Caroline Kennedy Has Empowered Women as Japan's First Female US Ambassador

Ambassador Caroline Kennedy — daughter of former President John F. Kennedy — will depart from Japan next week after three years of diplomacy.

In reflection of her service, one of the strongest takeaways that some Japanese politicians echo is that she championed women’s empowerment across the board.

Not to mention, she was the first woman to hold her position.

"I just think being a woman ambassador, and I think visible women in positions of leadership, does help change attitudes," Kennedy said at the United States Embassy in Tokyo.

Despite criticism stemmed from her lack of experience prior to the role, colleagues say "she leveraged the good will associated with her family name — as well as her close ties to President Obama — to build strong relationships with people in the Japanese government, business community and broader public," The New York Times reports.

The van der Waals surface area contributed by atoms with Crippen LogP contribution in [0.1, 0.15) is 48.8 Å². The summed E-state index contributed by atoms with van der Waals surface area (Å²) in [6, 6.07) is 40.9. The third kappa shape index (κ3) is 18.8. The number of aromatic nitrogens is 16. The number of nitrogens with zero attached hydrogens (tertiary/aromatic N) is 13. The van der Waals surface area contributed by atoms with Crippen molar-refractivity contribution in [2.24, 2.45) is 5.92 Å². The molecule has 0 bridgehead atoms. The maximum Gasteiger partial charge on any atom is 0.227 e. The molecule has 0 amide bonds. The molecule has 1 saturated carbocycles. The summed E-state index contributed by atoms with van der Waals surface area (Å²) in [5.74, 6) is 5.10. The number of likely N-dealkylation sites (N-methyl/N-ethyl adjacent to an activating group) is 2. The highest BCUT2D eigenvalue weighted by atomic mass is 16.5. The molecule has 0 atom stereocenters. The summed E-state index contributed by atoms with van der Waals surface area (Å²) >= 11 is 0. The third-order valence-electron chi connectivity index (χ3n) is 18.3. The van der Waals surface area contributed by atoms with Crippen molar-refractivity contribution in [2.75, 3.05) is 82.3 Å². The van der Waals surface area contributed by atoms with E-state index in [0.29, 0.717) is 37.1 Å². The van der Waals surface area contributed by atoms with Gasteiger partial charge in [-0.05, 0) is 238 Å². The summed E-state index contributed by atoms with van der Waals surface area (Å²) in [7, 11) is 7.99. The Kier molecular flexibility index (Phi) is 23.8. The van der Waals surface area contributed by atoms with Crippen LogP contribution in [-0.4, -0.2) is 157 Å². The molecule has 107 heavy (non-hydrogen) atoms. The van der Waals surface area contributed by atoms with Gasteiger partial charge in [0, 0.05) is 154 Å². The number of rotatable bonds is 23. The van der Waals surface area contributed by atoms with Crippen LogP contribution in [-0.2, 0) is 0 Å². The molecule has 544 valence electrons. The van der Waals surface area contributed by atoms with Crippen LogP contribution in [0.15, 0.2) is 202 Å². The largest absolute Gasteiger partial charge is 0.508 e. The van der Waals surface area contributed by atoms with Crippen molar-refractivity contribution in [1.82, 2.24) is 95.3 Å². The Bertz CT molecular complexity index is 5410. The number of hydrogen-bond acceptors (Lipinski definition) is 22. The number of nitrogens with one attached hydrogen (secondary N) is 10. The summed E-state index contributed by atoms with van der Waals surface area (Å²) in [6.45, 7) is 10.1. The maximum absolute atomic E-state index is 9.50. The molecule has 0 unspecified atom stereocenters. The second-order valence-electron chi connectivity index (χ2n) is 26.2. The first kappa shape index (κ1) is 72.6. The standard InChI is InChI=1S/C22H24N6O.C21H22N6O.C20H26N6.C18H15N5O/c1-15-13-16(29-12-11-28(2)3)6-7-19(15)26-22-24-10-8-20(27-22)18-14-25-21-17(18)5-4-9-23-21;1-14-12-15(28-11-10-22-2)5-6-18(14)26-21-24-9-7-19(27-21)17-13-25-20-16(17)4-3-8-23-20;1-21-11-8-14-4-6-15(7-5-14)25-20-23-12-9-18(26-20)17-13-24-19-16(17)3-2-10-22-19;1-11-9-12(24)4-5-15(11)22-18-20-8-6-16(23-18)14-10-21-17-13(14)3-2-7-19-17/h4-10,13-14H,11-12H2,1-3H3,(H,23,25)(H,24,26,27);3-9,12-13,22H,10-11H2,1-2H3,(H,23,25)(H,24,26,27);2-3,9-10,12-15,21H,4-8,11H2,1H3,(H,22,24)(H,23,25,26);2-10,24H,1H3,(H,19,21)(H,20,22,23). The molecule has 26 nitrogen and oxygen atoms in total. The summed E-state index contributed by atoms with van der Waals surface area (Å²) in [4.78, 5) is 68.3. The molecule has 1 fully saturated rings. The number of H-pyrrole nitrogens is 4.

Before Kennedy, there were only male ambassadors as it is rare for women to hold any kind of positions of authority in Japan, The Times reports.

Kennedy's influence in Japan was well aligned with Prime Minister Shinzo Abe's aspirations for "women to play a larger role in business and politics."

"She always talked about the history of women's empowerment in the United States, which wasn't always a stellar track record either, to say how far everybody has come," said Kathy Matsui, chief Japan equity strategist at Tokyo's Goldman Sachs, and adviser to the Prime Minister on women's issues.

Though it is unclear what Kennedy will pursue when she returns to New York, she does plan on staying connected with Japan, where her impact is sure to have a lasting impression.

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